I see so much writing advice out there, laundry lists of dos and don’ts, and not all of it is good, or helpful, or true.
What one reader enjoys, another hates. What works for one book does not work for another. What might be cliché in this instance is not so cliché in the hands of a different artist.
Getting caught up in the “dos” and “don’ts” of writing can be dangerous. If you’re so worried about doing it wrong, you may never do it right, either. Because you are going to do it “wrong.” Not wrong because some governing board of creative writers says it is, but wrong because that’s not who that character is or the direction that story wants to go. For me, writing means layering, and I can’t get to that final, polished layer until I first lay down all the other ones.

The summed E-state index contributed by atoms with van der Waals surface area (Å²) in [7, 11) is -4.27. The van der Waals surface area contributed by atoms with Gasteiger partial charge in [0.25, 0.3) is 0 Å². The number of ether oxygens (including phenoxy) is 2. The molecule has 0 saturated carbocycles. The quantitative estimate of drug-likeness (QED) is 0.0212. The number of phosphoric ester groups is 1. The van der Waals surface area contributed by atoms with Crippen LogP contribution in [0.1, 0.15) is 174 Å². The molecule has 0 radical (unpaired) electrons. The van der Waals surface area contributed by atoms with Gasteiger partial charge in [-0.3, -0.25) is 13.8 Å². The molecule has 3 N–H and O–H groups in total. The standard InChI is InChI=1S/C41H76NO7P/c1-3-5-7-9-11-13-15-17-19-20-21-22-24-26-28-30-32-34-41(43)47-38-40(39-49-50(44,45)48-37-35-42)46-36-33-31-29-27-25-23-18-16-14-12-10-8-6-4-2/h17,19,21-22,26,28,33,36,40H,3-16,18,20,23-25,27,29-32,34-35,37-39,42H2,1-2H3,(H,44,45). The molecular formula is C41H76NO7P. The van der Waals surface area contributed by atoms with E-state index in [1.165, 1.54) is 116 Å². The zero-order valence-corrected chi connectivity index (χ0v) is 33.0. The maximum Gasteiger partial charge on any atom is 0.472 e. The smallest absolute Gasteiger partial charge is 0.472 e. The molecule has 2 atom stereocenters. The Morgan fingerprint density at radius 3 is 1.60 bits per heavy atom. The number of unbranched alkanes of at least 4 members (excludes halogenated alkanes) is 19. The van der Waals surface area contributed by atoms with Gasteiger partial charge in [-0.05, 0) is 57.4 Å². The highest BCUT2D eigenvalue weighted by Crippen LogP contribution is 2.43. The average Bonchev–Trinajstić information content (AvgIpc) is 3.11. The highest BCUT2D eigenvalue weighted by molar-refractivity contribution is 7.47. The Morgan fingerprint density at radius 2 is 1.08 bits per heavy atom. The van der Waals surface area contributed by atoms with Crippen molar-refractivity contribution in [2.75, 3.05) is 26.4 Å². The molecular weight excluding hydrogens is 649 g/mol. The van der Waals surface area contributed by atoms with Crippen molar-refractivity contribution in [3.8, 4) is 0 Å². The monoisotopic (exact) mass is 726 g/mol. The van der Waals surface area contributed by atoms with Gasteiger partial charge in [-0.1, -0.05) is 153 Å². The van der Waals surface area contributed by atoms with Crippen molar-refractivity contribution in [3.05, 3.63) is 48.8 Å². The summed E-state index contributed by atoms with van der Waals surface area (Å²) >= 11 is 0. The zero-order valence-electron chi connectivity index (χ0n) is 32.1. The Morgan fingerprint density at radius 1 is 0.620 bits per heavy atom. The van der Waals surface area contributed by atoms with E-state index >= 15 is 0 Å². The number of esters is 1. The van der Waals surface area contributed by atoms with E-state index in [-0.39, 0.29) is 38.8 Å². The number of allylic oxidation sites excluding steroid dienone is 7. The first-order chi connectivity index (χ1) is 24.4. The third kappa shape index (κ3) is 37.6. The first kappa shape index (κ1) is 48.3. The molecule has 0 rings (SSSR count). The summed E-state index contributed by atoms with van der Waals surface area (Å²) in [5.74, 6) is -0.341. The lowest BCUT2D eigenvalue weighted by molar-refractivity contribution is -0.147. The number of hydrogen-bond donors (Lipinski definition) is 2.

Writing is a talent and craft that requires hard work. It does not come with a set of tried-and-true, guaranteed-to-never fail instructions. (We aren’t assembling bookshelves, after all.) Great writing is honed and developed over time. The best writing forges its own path instead of following the paved, oft-traveled road laid by others. (Or it takes us on the paved, oft-traveled road and makes us look at the familiar world in a way we never have before. See? No rules.)
Well-meaning advice is just that. Following it does not guarantee you a poignant story, an agent, a book deal.
Art demands it be felt, not reduced down to a dos and don’ts list.
But don't take my word for it.